Self-service, available for a long time at retail locations such as grocery stores, gas stations, and financial institutions, nowadays provides more virtually-assisted capabilities, through interactive teller machines and mobile, than ever before.
By moving transactions from conventional teller lines to an integrated self-service atmosphere within brick-and-mortar locations, drive-throughs, or using mobile interactions, banks and credit unions can attain operational efficiencies and cost savings.
Before the 1970s, self-service at a financial institution basically entailed filling out a deposit slip with a pen chained to a counter. In 1959, Luther Simjian developed the Bankmatic Automated Teller Machine and later one of his 20 patented devices reached pilot mode but failed due to lack of demand. Some 12 years later the self-service banking era arrived. By 1973 there were some 2,000 ATMs operating in the U.S. and by the 1980s, ATMs made up a significant remote banking channel. Today they number more than 400,000 in the U.S. Self-service banking continued to progress. By 2020, Gartner expects customers to manage 85% of the enterprise relationship without human interaction.
Video is a key component, for this multichannel strategy. uGenius, personalized the interactive ATM experience in 2005 with two goals: speed the teller line as well as drive up lanes, and take all the tellers and consolidate them into a central call center. NCR purchased the uGenius technology in December 2012.
An integrated self-service approach not only streamlines basic transactions by permitting account-holders to rush past teller lines, or avoid them altogether via mobile, but frees up or distributes service representatives to support with value-added engagement such as account and loan originations, complex financial needs, or customers seeking financial assistance.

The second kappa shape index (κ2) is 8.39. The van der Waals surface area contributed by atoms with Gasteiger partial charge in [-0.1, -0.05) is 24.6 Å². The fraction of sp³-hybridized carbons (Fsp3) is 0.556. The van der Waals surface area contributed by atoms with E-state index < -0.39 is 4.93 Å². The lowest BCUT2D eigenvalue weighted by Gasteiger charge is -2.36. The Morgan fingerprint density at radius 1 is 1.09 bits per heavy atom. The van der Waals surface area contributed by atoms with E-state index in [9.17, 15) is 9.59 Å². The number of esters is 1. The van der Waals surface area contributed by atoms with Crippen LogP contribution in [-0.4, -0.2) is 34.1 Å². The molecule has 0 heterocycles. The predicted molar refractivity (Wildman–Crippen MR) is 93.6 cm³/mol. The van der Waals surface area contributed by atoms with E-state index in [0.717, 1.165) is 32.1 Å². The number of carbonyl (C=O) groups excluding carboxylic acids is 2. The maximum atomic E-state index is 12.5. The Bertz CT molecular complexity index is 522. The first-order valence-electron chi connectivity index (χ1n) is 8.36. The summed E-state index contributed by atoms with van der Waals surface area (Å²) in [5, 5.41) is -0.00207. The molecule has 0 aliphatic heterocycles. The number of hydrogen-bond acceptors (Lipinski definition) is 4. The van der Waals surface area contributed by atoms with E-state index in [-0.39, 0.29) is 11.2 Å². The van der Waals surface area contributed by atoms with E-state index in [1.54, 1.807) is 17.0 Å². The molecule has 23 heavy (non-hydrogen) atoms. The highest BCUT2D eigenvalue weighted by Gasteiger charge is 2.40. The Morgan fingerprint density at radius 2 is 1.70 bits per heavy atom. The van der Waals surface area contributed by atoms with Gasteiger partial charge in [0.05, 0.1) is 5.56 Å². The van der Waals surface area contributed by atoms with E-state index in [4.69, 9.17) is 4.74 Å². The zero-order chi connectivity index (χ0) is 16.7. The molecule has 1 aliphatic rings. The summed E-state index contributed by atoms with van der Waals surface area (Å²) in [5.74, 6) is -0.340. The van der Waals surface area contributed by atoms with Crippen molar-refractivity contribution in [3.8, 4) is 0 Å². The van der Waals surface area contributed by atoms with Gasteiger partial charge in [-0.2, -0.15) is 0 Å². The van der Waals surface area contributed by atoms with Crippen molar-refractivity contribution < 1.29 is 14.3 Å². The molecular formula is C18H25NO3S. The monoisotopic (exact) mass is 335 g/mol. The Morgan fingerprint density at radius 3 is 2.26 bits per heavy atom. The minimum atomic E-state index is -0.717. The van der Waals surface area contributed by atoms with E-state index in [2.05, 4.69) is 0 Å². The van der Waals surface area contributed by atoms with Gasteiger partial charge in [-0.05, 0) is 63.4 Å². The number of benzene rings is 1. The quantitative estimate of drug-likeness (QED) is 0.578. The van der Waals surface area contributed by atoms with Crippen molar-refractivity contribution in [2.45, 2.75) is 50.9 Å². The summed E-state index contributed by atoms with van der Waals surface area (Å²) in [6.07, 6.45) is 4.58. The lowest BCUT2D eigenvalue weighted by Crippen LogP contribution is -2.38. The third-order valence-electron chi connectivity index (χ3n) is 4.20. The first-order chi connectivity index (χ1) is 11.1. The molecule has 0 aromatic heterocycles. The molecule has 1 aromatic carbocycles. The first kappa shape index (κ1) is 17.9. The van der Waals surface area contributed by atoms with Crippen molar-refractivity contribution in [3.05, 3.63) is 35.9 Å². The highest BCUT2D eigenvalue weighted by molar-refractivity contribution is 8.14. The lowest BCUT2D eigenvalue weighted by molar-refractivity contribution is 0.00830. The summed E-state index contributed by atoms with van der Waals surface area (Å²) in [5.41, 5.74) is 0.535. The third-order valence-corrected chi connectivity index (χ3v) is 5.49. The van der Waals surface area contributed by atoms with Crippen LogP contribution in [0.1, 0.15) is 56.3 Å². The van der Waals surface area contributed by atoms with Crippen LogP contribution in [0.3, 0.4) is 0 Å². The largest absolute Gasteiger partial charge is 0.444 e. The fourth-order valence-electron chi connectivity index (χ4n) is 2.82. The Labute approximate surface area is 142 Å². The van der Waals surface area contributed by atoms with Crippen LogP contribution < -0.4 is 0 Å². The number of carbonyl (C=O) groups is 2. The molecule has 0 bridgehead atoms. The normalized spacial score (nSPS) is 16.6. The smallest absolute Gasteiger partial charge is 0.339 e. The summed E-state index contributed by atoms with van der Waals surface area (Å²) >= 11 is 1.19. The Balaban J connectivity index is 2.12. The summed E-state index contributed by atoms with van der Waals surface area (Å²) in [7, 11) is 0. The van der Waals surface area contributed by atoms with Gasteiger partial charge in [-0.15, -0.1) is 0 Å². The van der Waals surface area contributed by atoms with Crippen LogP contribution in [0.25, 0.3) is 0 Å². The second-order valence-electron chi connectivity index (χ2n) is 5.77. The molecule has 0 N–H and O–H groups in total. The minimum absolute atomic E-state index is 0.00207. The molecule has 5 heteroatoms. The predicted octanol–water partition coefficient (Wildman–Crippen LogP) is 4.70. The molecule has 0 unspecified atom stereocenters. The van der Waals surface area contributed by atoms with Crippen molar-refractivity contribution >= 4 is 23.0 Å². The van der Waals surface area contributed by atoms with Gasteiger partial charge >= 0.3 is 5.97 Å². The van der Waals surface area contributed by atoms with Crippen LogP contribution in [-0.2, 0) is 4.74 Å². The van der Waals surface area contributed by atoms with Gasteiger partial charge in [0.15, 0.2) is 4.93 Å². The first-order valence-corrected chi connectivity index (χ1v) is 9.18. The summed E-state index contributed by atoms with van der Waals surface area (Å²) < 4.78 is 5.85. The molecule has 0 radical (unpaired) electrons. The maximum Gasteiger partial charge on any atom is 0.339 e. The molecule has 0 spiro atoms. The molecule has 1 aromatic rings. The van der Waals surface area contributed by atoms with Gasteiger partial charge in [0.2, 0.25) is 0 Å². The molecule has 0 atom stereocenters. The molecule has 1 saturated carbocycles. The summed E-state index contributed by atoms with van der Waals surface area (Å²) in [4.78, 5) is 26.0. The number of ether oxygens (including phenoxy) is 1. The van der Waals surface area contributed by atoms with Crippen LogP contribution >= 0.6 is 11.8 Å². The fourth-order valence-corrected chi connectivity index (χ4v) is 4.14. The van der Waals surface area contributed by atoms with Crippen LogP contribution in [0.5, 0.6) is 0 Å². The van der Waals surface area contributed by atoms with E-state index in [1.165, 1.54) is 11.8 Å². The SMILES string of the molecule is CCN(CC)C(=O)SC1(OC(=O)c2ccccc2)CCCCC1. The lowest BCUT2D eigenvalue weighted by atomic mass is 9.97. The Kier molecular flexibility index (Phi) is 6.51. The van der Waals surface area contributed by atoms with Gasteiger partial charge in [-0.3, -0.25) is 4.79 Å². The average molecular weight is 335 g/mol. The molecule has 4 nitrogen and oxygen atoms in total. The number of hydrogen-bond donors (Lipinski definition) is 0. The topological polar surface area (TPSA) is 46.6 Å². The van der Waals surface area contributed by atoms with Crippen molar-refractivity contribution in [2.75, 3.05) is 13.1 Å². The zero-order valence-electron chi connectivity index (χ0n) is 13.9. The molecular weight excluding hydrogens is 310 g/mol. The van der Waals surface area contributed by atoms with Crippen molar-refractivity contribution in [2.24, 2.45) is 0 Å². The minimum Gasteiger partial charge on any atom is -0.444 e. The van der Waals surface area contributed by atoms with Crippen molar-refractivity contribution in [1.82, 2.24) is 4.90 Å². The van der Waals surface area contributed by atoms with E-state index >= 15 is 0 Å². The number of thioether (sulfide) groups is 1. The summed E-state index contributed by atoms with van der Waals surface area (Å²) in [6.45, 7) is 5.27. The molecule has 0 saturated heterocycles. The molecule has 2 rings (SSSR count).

Now some financial institutions see video technology as a key retail banking component. NCR recently announced its new SelfServ 80 ATM solutions with video banking built-in as a standard feature and designed specifically for today’s mobile-first, omnichannel consumers. Users can swipe, pinch and zoom their way quickly through transactions. More than 330 North American financial institutions across 50 U.S. states have integrated NCR Interactive Teller into their omni-channel banking offerings.
Some community banks and credit unions plan to deploy interactive tellers at drive-thru lanes where a one video teller can manage, on average, three to four lanes. This lowers the salary and benefits expense for the financial institution and provides continuous coverage. Standalone ITMs drive ups could also exist in locations such as a mall parking lot.
During normal business hours, members have the choice of a video teller or conventional ATM transaction. Also with ITMs customers can connect to specialists for mortgage, investments and business lending.
Mobile capabilities also now put banking into everybody’s hands contributing to the upsurge in a variety of self-service technologies. One game changer is the push toward mobile 2.0, which allows for social interaction and next level functions such as card controls, account opening, and loan origination capabilities, as well as consultative services.
Symitar also recently announced the availability of Appointment 365. The scheduling tool matches the appropriate branch resource, based on skill set and availability, with the customer’s need; and coordinates appointments in real time across the whole organization, including branch locations, staff resources, and services.
The business decision for banks to use self-service devices and app makes good sense, as does understanding the bank customer needs for self-service. Using design thinking as an approach to understanding the bank customer will help in creating a customer experience that will produce satisfying results and less commoditization. Project Catalyst can help bank executives through design thinking to identify the customer journey and products to define the bank’s differentiation. To learn more let’s setup a call.